Violin monster launches Bravissima series.
Thursday, November 8, 2001
''Athletic." "Wild." "Passionate." "Ferocious." These are just some of the words of high praise critics are using to describe the playing of violinist Andrew Manze, who will appear in recital Friday at the Church in the Forest in Pebble Beach. Called "the [Stephane] Grappelli of the Baroque violin" by BBC Music Magazine, Manze''s concerts and recordings have shaken the dust off old music scores and brought fresh perspectives to a repertoire too often played with prim, not to say grim, precision.
This feistier approach is exactly what Nana Faridany, Artistic Director of the Carmel Bach Festival, was looking for when she programmed Manze for the first concert of this year''s Bravissima series, now in its third year as an offshoot of the popular summer festival. Seeking to capitalize on the wide variety of top musicians who pass through the Central Coast on their way to Los Angeles or San Francisco, Faridany has put together a series of five enticing performances.
Faridany says she looks for musicians who combine "eminence and vitality," attributes Manze possesses in spades. Last month Manze released a recording of the Handel Violin Sonatas that is already making several Best of 2001 lists. In 1998 he was named Classical Artist of the Year by Amazon.com and Artist of the Year by his label, Harmonia Mundi. On Friday, listeners can look forward to a program featuring Handel and Bach, notably Manze''s wild-ride interpretation of the famous "Toccata and Fugue" (Bach''s best-known organ work, which for some reason has in our culture come to evoke a mad scientist pounding away in a haunted house).
Manze will be accompanied in Pebble Beach by harpsichordist Richard Eggar, with whom he has collaborated on the stage and in the recording studio since 1984.
Manze recently was promoted to the position of associate director of the prestigious Academy of Ancient Music (founded by Christoper Hogwood), so this solo outing is a rare treat not to be missed.
Future Bravissima concerts are equally promising. In January the accomplished Toronto-based chamber group Tafelmusik will offer an evening entitled "The Grand Tour: music by Corelli, Vivaldi, Lully, Handel, Telemann and Zelenka," framed by humorous and descriptive readings from the travel journals of 18th-century observer Charles Burney, who might have heard just such music on his own European Grand Tours. Said The New York Times: "If smokin'' does not exactly apply to this energized music from the late 17th century, perhaps sparklin'' could be allowed."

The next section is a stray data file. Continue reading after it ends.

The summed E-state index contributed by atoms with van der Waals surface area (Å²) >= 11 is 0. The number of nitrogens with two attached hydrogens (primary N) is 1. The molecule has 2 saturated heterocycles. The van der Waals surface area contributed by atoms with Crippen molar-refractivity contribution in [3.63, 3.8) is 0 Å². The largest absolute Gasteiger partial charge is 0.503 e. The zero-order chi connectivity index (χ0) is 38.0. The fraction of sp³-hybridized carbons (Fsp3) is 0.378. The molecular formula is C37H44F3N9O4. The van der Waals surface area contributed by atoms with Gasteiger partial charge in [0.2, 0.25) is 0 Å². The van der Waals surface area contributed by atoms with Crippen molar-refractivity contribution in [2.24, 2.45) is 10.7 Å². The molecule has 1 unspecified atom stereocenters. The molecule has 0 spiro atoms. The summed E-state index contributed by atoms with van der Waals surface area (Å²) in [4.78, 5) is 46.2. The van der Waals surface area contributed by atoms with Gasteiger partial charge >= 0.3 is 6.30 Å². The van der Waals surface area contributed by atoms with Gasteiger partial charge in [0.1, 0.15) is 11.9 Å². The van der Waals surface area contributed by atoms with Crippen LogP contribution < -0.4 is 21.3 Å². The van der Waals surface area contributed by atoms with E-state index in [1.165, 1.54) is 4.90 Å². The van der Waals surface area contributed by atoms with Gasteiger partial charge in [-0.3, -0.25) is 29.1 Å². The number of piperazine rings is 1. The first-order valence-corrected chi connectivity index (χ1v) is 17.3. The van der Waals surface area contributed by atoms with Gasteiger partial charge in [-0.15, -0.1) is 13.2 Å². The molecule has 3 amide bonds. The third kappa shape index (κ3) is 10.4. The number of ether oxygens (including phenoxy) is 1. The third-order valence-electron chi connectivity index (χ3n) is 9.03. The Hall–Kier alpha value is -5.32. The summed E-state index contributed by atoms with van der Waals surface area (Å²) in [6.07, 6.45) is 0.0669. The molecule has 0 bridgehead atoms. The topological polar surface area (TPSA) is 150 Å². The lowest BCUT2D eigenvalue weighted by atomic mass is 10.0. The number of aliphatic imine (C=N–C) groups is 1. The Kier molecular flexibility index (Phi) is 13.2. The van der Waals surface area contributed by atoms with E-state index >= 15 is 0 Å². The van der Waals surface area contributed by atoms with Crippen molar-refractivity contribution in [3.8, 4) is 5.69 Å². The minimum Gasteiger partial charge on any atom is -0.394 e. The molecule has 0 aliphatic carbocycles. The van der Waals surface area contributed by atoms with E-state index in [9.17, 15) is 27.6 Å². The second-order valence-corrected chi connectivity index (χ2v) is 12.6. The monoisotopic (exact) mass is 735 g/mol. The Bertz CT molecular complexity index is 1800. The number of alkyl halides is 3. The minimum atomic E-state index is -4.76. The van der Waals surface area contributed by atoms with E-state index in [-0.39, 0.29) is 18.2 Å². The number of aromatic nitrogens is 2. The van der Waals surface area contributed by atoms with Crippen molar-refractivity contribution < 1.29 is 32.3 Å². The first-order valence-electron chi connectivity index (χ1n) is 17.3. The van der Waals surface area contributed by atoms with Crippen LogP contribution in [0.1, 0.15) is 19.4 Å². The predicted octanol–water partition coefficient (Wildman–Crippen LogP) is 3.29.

For Valentine''s Day weekend, Bravissima will present an evening with Catherine Robbins and Daniel Lichti, whose warm and rich voices have often graced the Bach Festival''s summer concerts. "Songs of Venus and of Mars" will fill the Church in the Forest with the melodies (and the occasional unchurchly sentiments) of Gershwin, Bernstein, Brahms, Schumann and Strauss.
In March, three more beloved Bach Festival performers will come to Carmel. Many patrons were disappointed last summer when Rosa Lamoreaux, Wolfgang Basch and John Butt were unable to present their traditional Thursday afternoon voice, trumpet and organ recital, due to scheduling conflicts at the Carmel Mission. This trio of marvelous musicians sings and plays the Baroque repertoire with impeccable shine and feeling, and their off-season Bach Festival classic offering will no doubt be a special occasion.
Finally, April will bring Magnificat, Warren Stewart''s much-acclaimed Bay Area early-music ensemble. While Faridany delights in programming musical groups from around the world (the British choral group The Sixteen and the Italian chamber orchestra Il Giardino Armonico were last year''s knock-your-socks-off highlight), she hopes also to tap more and more into the diverse classical music resources of the Bay Area.
Magnificat''s specialty is the reenactment of important musical events. For their concert at the Carmel Mission they will perform the Vespers of Chiara Margarita Cozzolani, a seventeenth-century Italian nun whose spirited liturgical music has been described by one reviewer as "extraordinarily worldly, even sensual."
There is great diversity in the world of Baroque music, and if Nana Faridany has her way she will bring much of it to the Central Coast. She hopes to program in the future the Jacques Loussier Trio, known for its swinging, jazzy take on the music of J. S. Bach, and she already has confirmed for next year''s season the renowned harpsichordist Ton Koopman, who will present a two-keyboard version of Bach''s Art of the Fugue next September.
Reflecting on the past two years of Bravissima, which saw everything from small intimate recitals to ballets to a moving account of Bach''s life, told with cello music and a recitation of his letters, Faridany says that this "weird and wild mixture of things" is what she likes best about the possibilities the Bravissima series offers.
She especially hopes to program more young groups--ones that are "full of beans," like last year''s Red Priest--groups that are a perfect match for the life-affirming, enduring exuberance of the best Baroque music.